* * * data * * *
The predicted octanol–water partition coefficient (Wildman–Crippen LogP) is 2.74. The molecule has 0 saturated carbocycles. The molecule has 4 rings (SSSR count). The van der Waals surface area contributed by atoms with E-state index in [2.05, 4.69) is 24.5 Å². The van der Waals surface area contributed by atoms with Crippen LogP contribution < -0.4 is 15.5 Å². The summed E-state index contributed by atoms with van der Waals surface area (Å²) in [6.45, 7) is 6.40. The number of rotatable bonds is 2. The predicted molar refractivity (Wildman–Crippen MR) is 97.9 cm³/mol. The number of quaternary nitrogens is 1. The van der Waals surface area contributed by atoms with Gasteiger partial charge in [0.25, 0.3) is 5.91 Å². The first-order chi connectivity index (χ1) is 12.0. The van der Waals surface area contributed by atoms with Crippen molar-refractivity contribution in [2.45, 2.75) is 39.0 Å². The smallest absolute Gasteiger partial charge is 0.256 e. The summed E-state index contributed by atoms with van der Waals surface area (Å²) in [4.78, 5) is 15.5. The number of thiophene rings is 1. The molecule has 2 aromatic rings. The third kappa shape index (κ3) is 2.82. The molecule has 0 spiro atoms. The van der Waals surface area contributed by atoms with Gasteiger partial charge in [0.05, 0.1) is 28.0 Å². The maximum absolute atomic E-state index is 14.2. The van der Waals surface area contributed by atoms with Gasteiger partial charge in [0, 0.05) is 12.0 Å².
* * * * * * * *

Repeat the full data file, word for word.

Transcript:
The predicted octanol–water partition coefficient (Wildman–Crippen LogP) is 2.74. The molecule has 0 saturated carbocycles. The molecule has 4 rings (SSSR count). The van der Waals surface area contributed by atoms with E-state index in [2.05, 4.69) is 24.5 Å². The van der Waals surface area contributed by atoms with Crippen LogP contribution < -0.4 is 15.5 Å². The summed E-state index contributed by atoms with van der Waals surface area (Å²) in [6.45, 7) is 6.40. The number of rotatable bonds is 2. The predicted molar refractivity (Wildman–Crippen MR) is 97.9 cm³/mol. The number of quaternary nitrogens is 1. The van der Waals surface area contributed by atoms with Gasteiger partial charge in [0.25, 0.3) is 5.91 Å². The first-order chi connectivity index (χ1) is 12.0. The van der Waals surface area contributed by atoms with Crippen molar-refractivity contribution in [2.45, 2.75) is 39.0 Å². The smallest absolute Gasteiger partial charge is 0.256 e. The summed E-state index contributed by atoms with van der Waals surface area (Å²) in [4.78, 5) is 15.5. The number of thiophene rings is 1. The molecule has 2 aromatic rings. The third kappa shape index (κ3) is 2.82. The molecule has 0 spiro atoms. The van der Waals surface area contributed by atoms with Gasteiger partial charge in [0.05, 0.1) is 28.0 Å². The maximum absolute atomic E-state index is 14.2. The van der Waals surface area contributed by atoms with Gasteiger partial charge in [0, 0.05) is 12.0 Å².